Formal proceedings

As usual, this IETF meeting involved numerous sessions. A few of the sessions that may be of interest to CENTR members are outlined below.

IETF-wide dispatch BoF session

Within the IETF, ideas are sometimes floated, which don't clearly fall within the remit of any particular working group. In such cases, the procedure has previously been to consider which area is the best fit for the topic, which has then been discussed by the corresponding dispatch working group. So, for example, if the SEC(urity) area is the best fit, the topic is considered by the Security Dispatch (secdispatch) group. Over time, various dispatch working groups have been formed for the corresponding areas. The purpose of this BoF session was to consider whether the various separate groups should be merged to form a single All Dispatch group. Such a move was seen as having both pros and cons, which the session debated. The session was itself something of a trial for the idea, since it involved all the area-specific dispatch groups, taking part in their first ever joint meeting. The session provided scope for the presentation of ideas that illustrated how difficult it sometimes is to decide where a particular topic belongs, such as the SSH over HTTP/3 proposal.


The DNSOP Working Group, which is concerned with the evolution of (the operational aspects of) the DNS protocol, is very active, and therefore held 2 sessions during the week.

Since APNIC's Geoff Houston has already provided an excellent summary of proceedings in his blog, a link to the blog will suffice in the context of this report.


Having been merely an item on the agenda of the DNSOP WG at the previous IETF meeting, the DELEG proposal was the subject of a separate BoF session in Brisbane. The idea - which implies a fundamental change to the DNS protocol - requires considerable further consideration, addressing both the details of the proposal itself, and the scope and charter of any working group created to deal with it. There is certainly no shortage of enthusiasm for the idea, and a mailing list of people interested in this topic has been established. We will doubtless be hearing more about this proposal, therefore.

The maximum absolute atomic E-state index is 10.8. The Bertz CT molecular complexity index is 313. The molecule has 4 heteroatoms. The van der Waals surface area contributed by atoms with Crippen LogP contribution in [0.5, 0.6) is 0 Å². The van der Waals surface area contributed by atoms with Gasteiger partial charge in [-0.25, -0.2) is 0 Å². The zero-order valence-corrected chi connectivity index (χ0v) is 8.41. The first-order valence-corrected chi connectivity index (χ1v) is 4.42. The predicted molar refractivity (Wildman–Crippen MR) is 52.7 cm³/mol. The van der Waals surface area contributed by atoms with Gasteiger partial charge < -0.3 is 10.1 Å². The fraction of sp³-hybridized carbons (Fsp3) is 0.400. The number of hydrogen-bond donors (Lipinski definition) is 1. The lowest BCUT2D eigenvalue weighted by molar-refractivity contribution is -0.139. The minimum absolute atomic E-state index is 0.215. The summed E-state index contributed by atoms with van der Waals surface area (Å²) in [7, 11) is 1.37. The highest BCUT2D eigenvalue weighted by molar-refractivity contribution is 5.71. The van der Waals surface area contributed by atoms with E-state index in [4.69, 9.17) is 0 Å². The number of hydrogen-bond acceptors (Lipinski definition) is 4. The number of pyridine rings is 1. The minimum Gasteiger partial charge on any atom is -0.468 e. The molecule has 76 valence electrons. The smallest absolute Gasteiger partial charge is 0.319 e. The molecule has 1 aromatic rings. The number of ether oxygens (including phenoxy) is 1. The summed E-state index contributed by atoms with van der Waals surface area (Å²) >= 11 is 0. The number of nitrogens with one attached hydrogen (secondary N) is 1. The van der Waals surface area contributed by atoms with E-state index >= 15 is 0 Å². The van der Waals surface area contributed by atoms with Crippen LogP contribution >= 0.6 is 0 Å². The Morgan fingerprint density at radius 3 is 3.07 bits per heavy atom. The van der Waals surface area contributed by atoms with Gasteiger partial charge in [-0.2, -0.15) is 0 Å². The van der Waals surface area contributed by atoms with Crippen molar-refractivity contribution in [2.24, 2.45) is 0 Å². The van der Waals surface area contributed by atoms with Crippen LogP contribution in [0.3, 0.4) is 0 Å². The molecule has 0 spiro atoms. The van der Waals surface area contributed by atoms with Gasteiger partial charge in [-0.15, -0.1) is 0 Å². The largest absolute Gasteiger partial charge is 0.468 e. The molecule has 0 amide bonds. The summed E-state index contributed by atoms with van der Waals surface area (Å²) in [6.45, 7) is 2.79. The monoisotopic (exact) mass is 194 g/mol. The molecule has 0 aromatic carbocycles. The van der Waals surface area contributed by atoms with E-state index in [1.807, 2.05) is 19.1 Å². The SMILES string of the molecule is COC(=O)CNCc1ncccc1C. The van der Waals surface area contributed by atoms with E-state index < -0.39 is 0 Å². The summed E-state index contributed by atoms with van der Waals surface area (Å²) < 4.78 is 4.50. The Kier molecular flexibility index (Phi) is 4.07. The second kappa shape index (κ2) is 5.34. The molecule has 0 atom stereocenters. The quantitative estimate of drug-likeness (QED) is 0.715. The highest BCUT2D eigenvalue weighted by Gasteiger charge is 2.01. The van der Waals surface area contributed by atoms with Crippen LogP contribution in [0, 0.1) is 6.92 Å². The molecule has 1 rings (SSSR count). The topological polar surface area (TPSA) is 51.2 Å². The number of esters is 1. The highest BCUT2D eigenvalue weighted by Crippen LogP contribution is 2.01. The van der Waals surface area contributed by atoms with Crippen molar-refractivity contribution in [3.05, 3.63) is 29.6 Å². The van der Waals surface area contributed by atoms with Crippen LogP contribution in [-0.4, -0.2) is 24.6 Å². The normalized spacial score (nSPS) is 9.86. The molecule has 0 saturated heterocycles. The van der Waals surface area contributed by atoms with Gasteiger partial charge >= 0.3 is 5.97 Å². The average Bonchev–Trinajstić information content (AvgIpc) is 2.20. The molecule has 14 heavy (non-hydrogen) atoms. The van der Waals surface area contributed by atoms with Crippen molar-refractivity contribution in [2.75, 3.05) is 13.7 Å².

Despite being a niche group, the Registration Extensions Working Group is responsible for two protocols that are crucial for domain name registers: EPP and RDAP.

Maarten Wullink (SIDN Labs) gave an update on the progress of his team's Restful EPP draft. The draft will set out a proposal regarding a version of the EPP protocol, based on RESTful API principles and possibly JSON data representation. Some people at the session questioned whether the proposal was actually covered by the working group's current charter.

Notably, 2 other presentations were made on the theme of transport, looking at the possibility of EPP over HTTP and of EPP over QUIC.

There were also various RDAP-related discussions, such as the idea of an RDAP extension to enable influence to be exerted over the TTL of DNS records,


IRTF groups are concerned with general research, rather than with producing internet standards, as IETF working groups do. The IRTF's discussions provide a useful picture of how the internet is developing. For example, there was a presentation entitled Anycast Polarization in the Wild, about the challenges of running an anycast infrastructure and the 'scenic routing' that sometimes occurs.


Like previous IETF meetings, IETF 119 was a jam-packed and extremely varied week, involving everything from hardcore protocol design sessions to broad-brush conceptual discussions on topics such as the future (quantum) internet, human rights, the challenges presented by the IoT and centralisation, and the environmental impact of the huge edifice that we call the internet. Not to mention an entire weekend devoted to the hackathon for the production of running code, and ample opportunity for mixing and chatting informally with colleagues.

The 119th IETF meeting took place in Brisbane, Australia, between 16 and 22 March 2024.

The next IETF meeting is scheduled for 20 to 26 July 2024 in Vancouver, Canada.

Published By Marco Davids
Marco is a Research Engineer at SIDN Labs. His work focuses mainly on researching and advising on the development of (new) internet standards, how they work and how they can be used.